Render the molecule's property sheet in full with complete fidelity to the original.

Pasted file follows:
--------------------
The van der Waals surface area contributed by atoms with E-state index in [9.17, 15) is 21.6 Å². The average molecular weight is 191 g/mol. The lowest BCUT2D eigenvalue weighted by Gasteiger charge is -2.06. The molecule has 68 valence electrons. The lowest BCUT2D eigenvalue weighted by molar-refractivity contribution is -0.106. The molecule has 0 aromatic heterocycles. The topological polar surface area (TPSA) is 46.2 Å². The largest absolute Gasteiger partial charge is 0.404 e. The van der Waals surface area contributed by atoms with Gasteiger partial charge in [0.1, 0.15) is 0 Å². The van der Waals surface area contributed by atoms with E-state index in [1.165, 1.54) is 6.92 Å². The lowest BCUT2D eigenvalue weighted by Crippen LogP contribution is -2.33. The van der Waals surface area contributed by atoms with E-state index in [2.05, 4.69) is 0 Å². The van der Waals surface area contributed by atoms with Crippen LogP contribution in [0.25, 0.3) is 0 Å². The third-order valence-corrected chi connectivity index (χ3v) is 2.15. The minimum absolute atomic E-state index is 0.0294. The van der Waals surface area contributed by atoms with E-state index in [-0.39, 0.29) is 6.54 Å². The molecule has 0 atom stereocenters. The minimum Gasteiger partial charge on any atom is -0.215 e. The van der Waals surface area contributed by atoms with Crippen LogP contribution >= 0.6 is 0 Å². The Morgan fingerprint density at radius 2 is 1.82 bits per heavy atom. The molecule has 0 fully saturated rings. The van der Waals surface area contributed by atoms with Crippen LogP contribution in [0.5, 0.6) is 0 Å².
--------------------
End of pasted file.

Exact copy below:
The van der Waals surface area contributed by atoms with E-state index in [9.17, 15) is 21.6 Å². The average molecular weight is 191 g/mol. The lowest BCUT2D eigenvalue weighted by Gasteiger charge is -2.06. The molecule has 68 valence electrons. The lowest BCUT2D eigenvalue weighted by molar-refractivity contribution is -0.106. The molecule has 0 aromatic heterocycles. The topological polar surface area (TPSA) is 46.2 Å². The largest absolute Gasteiger partial charge is 0.404 e. The van der Waals surface area contributed by atoms with Gasteiger partial charge in [0.1, 0.15) is 0 Å². The van der Waals surface area contributed by atoms with E-state index in [1.165, 1.54) is 6.92 Å². The lowest BCUT2D eigenvalue weighted by Crippen LogP contribution is -2.33. The van der Waals surface area contributed by atoms with E-state index in [2.05, 4.69) is 0 Å². The van der Waals surface area contributed by atoms with Crippen LogP contribution in [0.25, 0.3) is 0 Å². The third-order valence-corrected chi connectivity index (χ3v) is 2.15. The minimum absolute atomic E-state index is 0.0294. The van der Waals surface area contributed by atoms with E-state index in [-0.39, 0.29) is 6.54 Å². The molecule has 0 atom stereocenters. The minimum Gasteiger partial charge on any atom is -0.215 e. The van der Waals surface area contributed by atoms with Crippen LogP contribution >= 0.6 is 0 Å². The Morgan fingerprint density at radius 2 is 1.82 bits per heavy atom. The molecule has 0 fully saturated rings. The van der Waals surface area contributed by atoms with Crippen LogP contribution in [0.5, 0.6) is 0 Å².